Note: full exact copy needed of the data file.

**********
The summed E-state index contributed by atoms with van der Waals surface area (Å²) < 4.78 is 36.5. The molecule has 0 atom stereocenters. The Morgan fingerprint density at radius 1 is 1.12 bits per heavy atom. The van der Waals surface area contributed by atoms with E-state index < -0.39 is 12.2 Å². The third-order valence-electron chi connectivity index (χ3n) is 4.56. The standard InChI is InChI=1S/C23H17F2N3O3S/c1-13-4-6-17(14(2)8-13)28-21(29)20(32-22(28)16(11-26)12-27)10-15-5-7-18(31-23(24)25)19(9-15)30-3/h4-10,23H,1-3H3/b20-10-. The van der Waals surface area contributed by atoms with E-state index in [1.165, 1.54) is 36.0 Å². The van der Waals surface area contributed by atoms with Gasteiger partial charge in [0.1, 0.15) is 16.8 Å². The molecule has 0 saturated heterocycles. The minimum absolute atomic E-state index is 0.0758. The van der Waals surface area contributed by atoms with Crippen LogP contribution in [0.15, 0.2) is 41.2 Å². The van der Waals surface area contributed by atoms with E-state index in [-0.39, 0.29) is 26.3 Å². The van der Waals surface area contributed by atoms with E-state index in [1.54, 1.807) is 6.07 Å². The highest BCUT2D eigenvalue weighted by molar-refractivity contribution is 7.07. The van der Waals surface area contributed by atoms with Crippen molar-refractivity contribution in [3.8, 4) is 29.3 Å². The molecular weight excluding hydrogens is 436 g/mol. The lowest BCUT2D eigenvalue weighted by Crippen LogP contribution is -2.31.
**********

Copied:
The summed E-state index contributed by atoms with van der Waals surface area (Å²) < 4.78 is 36.5. The molecule has 0 atom stereocenters. The Morgan fingerprint density at radius 1 is 1.12 bits per heavy atom. The van der Waals surface area contributed by atoms with E-state index < -0.39 is 12.2 Å². The third-order valence-electron chi connectivity index (χ3n) is 4.56. The standard InChI is InChI=1S/C23H17F2N3O3S/c1-13-4-6-17(14(2)8-13)28-21(29)20(32-22(28)16(11-26)12-27)10-15-5-7-18(31-23(24)25)19(9-15)30-3/h4-10,23H,1-3H3/b20-10-. The van der Waals surface area contributed by atoms with E-state index in [1.165, 1.54) is 36.0 Å². The van der Waals surface area contributed by atoms with Gasteiger partial charge in [0.1, 0.15) is 16.8 Å². The molecule has 0 saturated heterocycles. The minimum absolute atomic E-state index is 0.0758. The van der Waals surface area contributed by atoms with Crippen LogP contribution in [0.15, 0.2) is 41.2 Å². The van der Waals surface area contributed by atoms with E-state index in [-0.39, 0.29) is 26.3 Å². The van der Waals surface area contributed by atoms with E-state index in [1.54, 1.807) is 6.07 Å². The highest BCUT2D eigenvalue weighted by molar-refractivity contribution is 7.07. The van der Waals surface area contributed by atoms with Crippen molar-refractivity contribution in [3.8, 4) is 29.3 Å². The molecular weight excluding hydrogens is 436 g/mol. The lowest BCUT2D eigenvalue weighted by Crippen LogP contribution is -2.31.